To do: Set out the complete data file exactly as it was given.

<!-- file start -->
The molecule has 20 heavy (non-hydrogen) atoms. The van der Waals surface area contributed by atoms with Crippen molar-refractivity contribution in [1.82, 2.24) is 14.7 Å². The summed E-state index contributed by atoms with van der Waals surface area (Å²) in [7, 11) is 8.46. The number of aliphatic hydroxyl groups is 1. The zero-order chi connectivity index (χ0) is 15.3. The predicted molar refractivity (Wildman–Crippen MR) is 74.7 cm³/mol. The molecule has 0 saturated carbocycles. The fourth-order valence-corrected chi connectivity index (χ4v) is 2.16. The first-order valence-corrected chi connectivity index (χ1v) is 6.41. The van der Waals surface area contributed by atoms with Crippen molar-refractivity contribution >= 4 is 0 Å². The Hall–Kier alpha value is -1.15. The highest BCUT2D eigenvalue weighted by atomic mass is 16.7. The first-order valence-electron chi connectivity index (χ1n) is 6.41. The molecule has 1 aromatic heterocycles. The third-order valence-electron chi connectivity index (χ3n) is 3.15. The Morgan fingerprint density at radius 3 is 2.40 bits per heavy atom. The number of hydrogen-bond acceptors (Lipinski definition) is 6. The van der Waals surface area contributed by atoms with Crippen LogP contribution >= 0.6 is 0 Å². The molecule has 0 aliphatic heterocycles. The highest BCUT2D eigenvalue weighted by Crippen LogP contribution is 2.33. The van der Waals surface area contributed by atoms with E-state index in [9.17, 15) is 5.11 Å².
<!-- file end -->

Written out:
The molecule has 20 heavy (non-hydrogen) atoms. The van der Waals surface area contributed by atoms with Crippen molar-refractivity contribution in [1.82, 2.24) is 14.7 Å². The summed E-state index contributed by atoms with van der Waals surface area (Å²) in [7, 11) is 8.46. The number of aliphatic hydroxyl groups is 1. The zero-order chi connectivity index (χ0) is 15.3. The predicted molar refractivity (Wildman–Crippen MR) is 74.7 cm³/mol. The molecule has 0 saturated carbocycles. The fourth-order valence-corrected chi connectivity index (χ4v) is 2.16. The first-order valence-corrected chi connectivity index (χ1v) is 6.41. The van der Waals surface area contributed by atoms with Crippen molar-refractivity contribution >= 4 is 0 Å². The Hall–Kier alpha value is -1.15. The highest BCUT2D eigenvalue weighted by atomic mass is 16.7. The first-order valence-electron chi connectivity index (χ1n) is 6.41. The molecule has 1 aromatic heterocycles. The third-order valence-electron chi connectivity index (χ3n) is 3.15. The Morgan fingerprint density at radius 3 is 2.40 bits per heavy atom. The number of hydrogen-bond acceptors (Lipinski definition) is 6. The van der Waals surface area contributed by atoms with Crippen LogP contribution >= 0.6 is 0 Å². The molecule has 0 aliphatic heterocycles. The highest BCUT2D eigenvalue weighted by Crippen LogP contribution is 2.33. The van der Waals surface area contributed by atoms with E-state index in [9.17, 15) is 5.11 Å².